My quest to cross the border from Hanoi (Vietnam) to Laos kicked off at 7 PM. The British party of 13 could be heard from my back. They occupied the last 3 rows. They were on their last-leg of holidays before starting college. There was an inspired discussion about James Bond movies. I’ve seen all of them as my dad was a fanatic, but I couldn’t remember the plots to many of them anymore, except the few ones that opened in the last 10 years. Sean Connery may be the best Bond ever – but Pierce Brosnan is my personal best! The blond Bond is cool but he'd probably be regarded less in the next decade. I’ve seen Daniel Craig in several spectacular films before he donned 007 – disturbingly charming in “The Mother”, intense in “Enduring Love”, etc. But Craig’s charm befits the builder-next-door, not the suave spy from her majesty’s secret service.
Two hours into the ride, the gentle blow of the airconditioning stopped. Every so often, the bus would make a show of stopping at the shoulder of the road. Someone would run outside and look for something. Petrol? Tire? Water? Logic? It was sweltering inside, and something was amiss! Not only didn't we have “cool air” from their airconditioning, we didn't have air at all! No air was blowing out of the vents. The Brits were starting to complain but everything fell on deaf ears. Since the windows could not be opened, everyone on our bus was frying or gasping for air! Everyone except the 1st 2 rows of the vehicle, i.e. the driver’s seat and his troglodytes.
I felt like I was hallucinating. It was a combination of starvation (I didn't have anything since my pick-up at 5 PM), hypoxia and dehydration. I took several sips from my bottle. I didn't want to drink a lot because there was no toilet on board the bus. The road ahead was dark, and the passengers were gradually melting away. The Brits grew unusually silent. Haha! No more 007 trivias, no more sodding off. A girl was warning she felt like throwing up. Her seatmate groaned away his hunger. This was ridiculous. Not only were we devoid of oxygen, we were bathing with our own sweat and we were famished. No meal stopovers, which was odd.
HELL ON EARTH
There were 4 drivers taking turns. No one cared that their passengers were miserable. I must have been hallucinating. I wasn't sure anymore. I tried to sleep through my desperation. Whenever I awoke, I would try hard to sleep again. To some extent, I was successful! Have I been punished for something I have done in the past? All I wanted to do was get off! What stopped me was my baggage on the “roof”. To get it, they would have to disembark the other cargoes and search through them. I wasn't sure they would do that for me. It dawned on me that I was a virtual “prisoner” in this God-forsaken bus!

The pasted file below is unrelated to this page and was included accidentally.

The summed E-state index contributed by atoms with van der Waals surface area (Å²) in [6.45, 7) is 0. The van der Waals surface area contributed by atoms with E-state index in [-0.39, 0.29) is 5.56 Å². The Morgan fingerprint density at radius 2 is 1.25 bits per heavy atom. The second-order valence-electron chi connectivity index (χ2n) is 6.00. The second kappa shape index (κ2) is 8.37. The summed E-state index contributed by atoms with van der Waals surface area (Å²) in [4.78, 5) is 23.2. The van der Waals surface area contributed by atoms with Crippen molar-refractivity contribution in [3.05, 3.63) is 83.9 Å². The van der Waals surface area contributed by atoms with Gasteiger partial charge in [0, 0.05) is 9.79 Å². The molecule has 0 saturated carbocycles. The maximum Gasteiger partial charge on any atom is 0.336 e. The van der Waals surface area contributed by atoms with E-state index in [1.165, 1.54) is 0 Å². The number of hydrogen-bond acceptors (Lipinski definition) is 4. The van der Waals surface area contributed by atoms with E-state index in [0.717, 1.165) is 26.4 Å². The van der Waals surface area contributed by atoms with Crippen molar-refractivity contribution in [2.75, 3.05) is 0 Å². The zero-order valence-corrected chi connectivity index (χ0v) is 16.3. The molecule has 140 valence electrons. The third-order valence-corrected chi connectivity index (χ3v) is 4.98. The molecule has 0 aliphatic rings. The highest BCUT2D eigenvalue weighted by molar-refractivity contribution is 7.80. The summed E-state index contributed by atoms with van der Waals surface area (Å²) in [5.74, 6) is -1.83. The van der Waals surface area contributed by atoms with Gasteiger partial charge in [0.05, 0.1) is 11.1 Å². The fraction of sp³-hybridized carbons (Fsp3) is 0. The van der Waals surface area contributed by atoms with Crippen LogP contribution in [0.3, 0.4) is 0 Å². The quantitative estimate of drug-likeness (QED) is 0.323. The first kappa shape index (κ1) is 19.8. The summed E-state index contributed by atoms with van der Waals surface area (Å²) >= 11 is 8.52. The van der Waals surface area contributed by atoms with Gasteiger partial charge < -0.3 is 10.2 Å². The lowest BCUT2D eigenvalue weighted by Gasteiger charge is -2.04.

RESTAURANT ABOVE MY BUS
At about 11 PM, they stopped in heaven knows where. Are we in Vinh? Some local commuters hopped on, including a well-dressed Vietnamese lady who had 15 crates of huge empty containers, 2 sacks of rice, an LPG gas tank, some plastic stools, a sack of something; a bag of something. They took their sweet time to pull every single cargo up on top of the bus! They had to employ ropes and pulleys to complete the daunting task. The lady's whole restaurant was on top of us! I was amusing myself to keep me sane; to make me from forget how miserable I was feeling?
Around this time, several other Viets have filled up the bus, occupying the seat beside me. The lucky girl was a 20-something who kept brushing her overgrown hair in my direction! Yeah, honey, brush away – and join our misery! The entrepreneur lady – whose restaurant was above us, remember? – sat at the vacant seat in front of me. Beside her was one of the drivers whose seat was reclined full-way down. Don’t you just despise inconsiderate gits like this one? There was hardly space for my seatmate to move her head in front. Furthermore, the driver was shirtless – his elbow spread across the other seat.
STARVATION AND NIGHTMARES
My stomach was grumbling. I can’t remember the last time I was this hungry I was trembling and sweaty. Simply put, this was unbridled suffering. And I would never wish this on anybody. I must have dozed off. I regained consciousness as the bus stopped. I had a vivid dream I could actually remember. It was straight from a war movie involving border crossing and guns being fired. Like in the movies. Heavens!
For a moment there, I thought it was real. It turns out, we were already at the Cau Treo border. It was 5 AM and I couldn't see anything outside. It was dark. Somehow, it wasn't so hot anymore. The bus was parked and we all sat in silence, silently praying for 6AM to arrive sooner. I WAS AT THE BORDER!!!
|Arriving at Cau Treo, Vietnam - the border.|